Civic Engagement: Minnesota Timberwolves and Lynx

Civic Engagement: Minnesota Timberwolves and Lynx

As the pandemic forced the NBA to suspend its season last year, the Minnesota Timberwolves and Lynx each started to assess what the teams could do for their community. In the process, both arguably have become a social service organization.

CEO Ethan Casson says that everyone in the operation, from staff to players, felt “like they had a responsibility to do their part to help.”

Tallying a list of all of the teams’ community efforts over the last year could fill a short book. For starters, owner Glen Taylor put up $1 million as a safety-net relief fund for Target Center’s part-time workers who suddenly had no games to work.

Then the teams started donating thousands of pounds of food to community organizations and working with the Prairie Island Indian Community to donate care packages to tribal elders. They collaborated with the governor’s office and the Minnesota Department of Health on public service announcements to help get the word out about isolating at home and wearing masks. The teams held a Red Cross blood drive at Target Center.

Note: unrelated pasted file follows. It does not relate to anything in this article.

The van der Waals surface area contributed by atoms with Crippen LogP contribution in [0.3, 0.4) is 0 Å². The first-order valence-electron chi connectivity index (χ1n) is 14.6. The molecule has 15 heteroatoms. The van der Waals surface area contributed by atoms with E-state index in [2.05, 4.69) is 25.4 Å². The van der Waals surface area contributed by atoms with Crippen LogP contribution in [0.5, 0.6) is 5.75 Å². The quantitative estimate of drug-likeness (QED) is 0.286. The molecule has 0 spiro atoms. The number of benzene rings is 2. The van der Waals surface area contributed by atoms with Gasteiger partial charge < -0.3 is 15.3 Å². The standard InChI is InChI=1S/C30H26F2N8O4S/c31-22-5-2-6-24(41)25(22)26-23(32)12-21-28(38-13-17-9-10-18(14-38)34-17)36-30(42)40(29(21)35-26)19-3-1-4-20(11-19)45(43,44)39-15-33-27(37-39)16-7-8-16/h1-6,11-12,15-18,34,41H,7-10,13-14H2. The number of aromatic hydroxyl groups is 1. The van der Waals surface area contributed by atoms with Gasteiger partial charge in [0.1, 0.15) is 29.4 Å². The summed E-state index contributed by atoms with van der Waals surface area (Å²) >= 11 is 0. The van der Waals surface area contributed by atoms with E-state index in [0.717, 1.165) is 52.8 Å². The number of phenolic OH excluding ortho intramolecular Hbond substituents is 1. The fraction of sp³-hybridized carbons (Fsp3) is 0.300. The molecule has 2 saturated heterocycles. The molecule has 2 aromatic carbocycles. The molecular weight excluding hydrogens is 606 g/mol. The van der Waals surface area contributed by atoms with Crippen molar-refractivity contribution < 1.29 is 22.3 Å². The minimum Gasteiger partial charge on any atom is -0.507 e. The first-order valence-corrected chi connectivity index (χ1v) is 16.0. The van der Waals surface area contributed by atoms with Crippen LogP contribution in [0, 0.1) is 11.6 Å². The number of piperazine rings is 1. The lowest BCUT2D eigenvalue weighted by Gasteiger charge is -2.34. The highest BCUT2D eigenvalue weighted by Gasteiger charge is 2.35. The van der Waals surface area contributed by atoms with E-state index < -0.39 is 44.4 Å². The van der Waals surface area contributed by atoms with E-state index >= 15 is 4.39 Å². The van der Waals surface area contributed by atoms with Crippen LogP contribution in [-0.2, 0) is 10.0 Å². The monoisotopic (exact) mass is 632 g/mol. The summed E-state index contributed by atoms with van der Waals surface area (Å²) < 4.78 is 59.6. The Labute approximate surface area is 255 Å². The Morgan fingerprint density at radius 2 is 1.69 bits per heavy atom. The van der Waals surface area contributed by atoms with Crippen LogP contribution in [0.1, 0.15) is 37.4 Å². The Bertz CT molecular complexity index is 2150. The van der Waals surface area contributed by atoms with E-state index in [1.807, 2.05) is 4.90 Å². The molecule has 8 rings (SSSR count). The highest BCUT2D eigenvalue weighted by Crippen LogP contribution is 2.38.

Karl-Anthony Towns donated $100,000 to Mayo Clinic to support more Covid testing. Both his parents had Covid, and his mother, Jackie, died of it in April 2020.

“Certainly, Karl stepped up,” says Casson. “That became a very personal mission to him.”

Maybe the biggest surprise was the Timberwolves’ unlikely contribution to medicine led by Dr. Robby Sikka, vice president of basketball performance and technology.

“He’s led the research alongside Yale University to create a quicker test for the public, called SalivaDirect, which to date has now served more than 6 million tests across the country,” Casson says. “It’s something that we’ve been using as an organization.”

The killing of George Floyd in May 2020 was another call to action for the teams to connect with their community.

“We had a responsibility again to use our platform to talk about social justice,” says Casson.

In June 2020 the teams partnered with New York-based RISE to develop programs to fight racial discrimination, improve race relations and champion justice. In August, the teams launched “Voices,” a YouTube series to feature players talking about social justice issues, racism, and more.

Amid the pandemic and the aftermath of Floyd’s killing, there was also an election. The teams suited up for that one, too, creating Pack the Vote, an initiative to increase voter registration, with a primary focus on people in under-resourced neighborhoods.

Casson says that the teams’ efforts to help in the short term are leading to long-term changes.

“We serve the community in which we play … we’ve learned things along the way that we’re not doing enough of,” Casson says. “[Some of] these will be permanent initiatives and platforms that will live within our organization from this point forward.”

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